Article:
children’s safety

Tips for new-age parents to ensure their children’s safety

November 12, 2019

On November 7, the world celebrated infant protection day— a day dedicated to raising awareness about the safety of infants and taking their proper care. However, with the world-changing rapidly, the challenges faced are different from those faced just a decade back. In an interview with Dr. Atish Laddad, founder and director of Mumbai-based Docterz, with over 10 years of experience as a practicing pediatrician, EducationWorld aims to decode some of the challenges parents, especially, first-timers face while raising their infants and toddlers and suggestions to deal with them.

When asked about the safety challenges parents face in today’s day and time in raising younger children (age group 0-5), Dr. Ladadd says, “These challenges can be broadly divided into physical safety and mental safety.” Adding further, he says, ”Speaking about physical safety challenges, it is pertinent to note that children in this age group are very explorative and experimental. This puts them at a higher risk of accidents, including falls, burns among others. One of the most important things that parents must ensure is that they childproof their house.” Childproofing includes, but is not limited to, keeping sharp objects, medicines and hazardous materials out of their reach, checking the temperature of objects which within the reach of children and taking care to avoid situations where they may injure themselves by falling or stumbling.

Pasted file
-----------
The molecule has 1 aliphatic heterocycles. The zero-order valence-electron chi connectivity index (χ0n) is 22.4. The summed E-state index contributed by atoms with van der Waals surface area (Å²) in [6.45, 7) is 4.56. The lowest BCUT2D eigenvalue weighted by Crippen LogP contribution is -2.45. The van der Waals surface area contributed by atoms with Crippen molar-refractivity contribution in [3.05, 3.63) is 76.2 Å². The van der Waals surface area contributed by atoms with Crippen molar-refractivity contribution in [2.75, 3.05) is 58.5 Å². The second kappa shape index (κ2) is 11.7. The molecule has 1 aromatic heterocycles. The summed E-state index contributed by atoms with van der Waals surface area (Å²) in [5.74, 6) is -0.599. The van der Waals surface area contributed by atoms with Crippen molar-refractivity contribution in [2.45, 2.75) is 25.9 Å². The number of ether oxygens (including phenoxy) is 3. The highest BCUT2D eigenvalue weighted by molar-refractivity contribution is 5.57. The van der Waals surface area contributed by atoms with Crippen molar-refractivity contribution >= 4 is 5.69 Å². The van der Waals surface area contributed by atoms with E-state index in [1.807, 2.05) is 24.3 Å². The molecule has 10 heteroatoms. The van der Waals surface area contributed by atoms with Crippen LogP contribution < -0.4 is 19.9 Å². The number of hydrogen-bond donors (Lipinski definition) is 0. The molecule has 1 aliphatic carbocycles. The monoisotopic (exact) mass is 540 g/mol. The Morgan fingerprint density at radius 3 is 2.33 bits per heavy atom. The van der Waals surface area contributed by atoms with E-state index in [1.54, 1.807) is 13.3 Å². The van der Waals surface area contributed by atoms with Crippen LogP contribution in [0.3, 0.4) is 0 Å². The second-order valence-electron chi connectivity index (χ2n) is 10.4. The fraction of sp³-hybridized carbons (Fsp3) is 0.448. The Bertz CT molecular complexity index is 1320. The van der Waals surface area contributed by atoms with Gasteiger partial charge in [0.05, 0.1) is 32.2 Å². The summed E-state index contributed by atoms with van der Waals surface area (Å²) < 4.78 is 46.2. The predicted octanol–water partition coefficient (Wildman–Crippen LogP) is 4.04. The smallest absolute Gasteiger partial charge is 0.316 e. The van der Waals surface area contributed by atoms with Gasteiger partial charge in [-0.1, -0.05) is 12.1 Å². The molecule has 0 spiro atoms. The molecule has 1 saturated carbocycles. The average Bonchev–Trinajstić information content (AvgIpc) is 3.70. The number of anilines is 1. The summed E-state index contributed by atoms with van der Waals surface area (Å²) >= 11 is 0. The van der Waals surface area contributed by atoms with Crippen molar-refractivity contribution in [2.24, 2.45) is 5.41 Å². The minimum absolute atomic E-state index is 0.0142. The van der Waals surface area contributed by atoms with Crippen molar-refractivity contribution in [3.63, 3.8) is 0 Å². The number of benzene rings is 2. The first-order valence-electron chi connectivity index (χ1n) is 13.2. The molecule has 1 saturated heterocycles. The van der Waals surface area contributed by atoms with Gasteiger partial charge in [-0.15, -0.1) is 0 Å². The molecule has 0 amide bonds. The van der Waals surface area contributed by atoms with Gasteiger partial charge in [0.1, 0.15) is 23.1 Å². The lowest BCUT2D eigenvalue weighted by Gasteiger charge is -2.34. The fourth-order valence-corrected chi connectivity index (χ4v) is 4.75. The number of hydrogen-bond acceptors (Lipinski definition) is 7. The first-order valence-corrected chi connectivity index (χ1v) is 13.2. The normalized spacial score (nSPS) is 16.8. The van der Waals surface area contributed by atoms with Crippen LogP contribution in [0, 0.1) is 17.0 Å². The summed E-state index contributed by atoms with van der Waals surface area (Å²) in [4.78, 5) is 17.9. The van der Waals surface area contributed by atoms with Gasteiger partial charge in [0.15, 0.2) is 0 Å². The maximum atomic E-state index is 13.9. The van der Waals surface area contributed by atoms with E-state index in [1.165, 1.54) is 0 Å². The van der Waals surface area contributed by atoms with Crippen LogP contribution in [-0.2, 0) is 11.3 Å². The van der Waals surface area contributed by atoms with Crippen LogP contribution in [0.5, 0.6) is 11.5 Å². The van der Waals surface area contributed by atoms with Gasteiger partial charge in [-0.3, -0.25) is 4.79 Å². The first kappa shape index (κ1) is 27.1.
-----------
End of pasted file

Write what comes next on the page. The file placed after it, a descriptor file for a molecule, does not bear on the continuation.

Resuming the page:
“The second is the mental safety and wellbeing of children. Today’s children have increased exposure to mobiles and laptops. Due to the advent of mobile, cases of hyperactivity, speech delays, and even symptoms of secondary autism. As per international recommendations, children up to the age of six should avoid screentime completely, it is because their brain is developing at this stage and we cannot give pre-fed literature to them, which could potentially hamper the brain development process,” says Dr. Laddad. He suggests that parents must not give in to every whims and fancies of their children and make an informed decision before obliging to any of such requests made by their children.

“Having said that, it is also important to note that parents are not overtly protecting their children. Micromanaging their children’s actions may have different harmful repercussions that include low confidence and a sense of judgement,” cautions Dr. Laddad.

Shraddha Goled

Posted in Parents Resources
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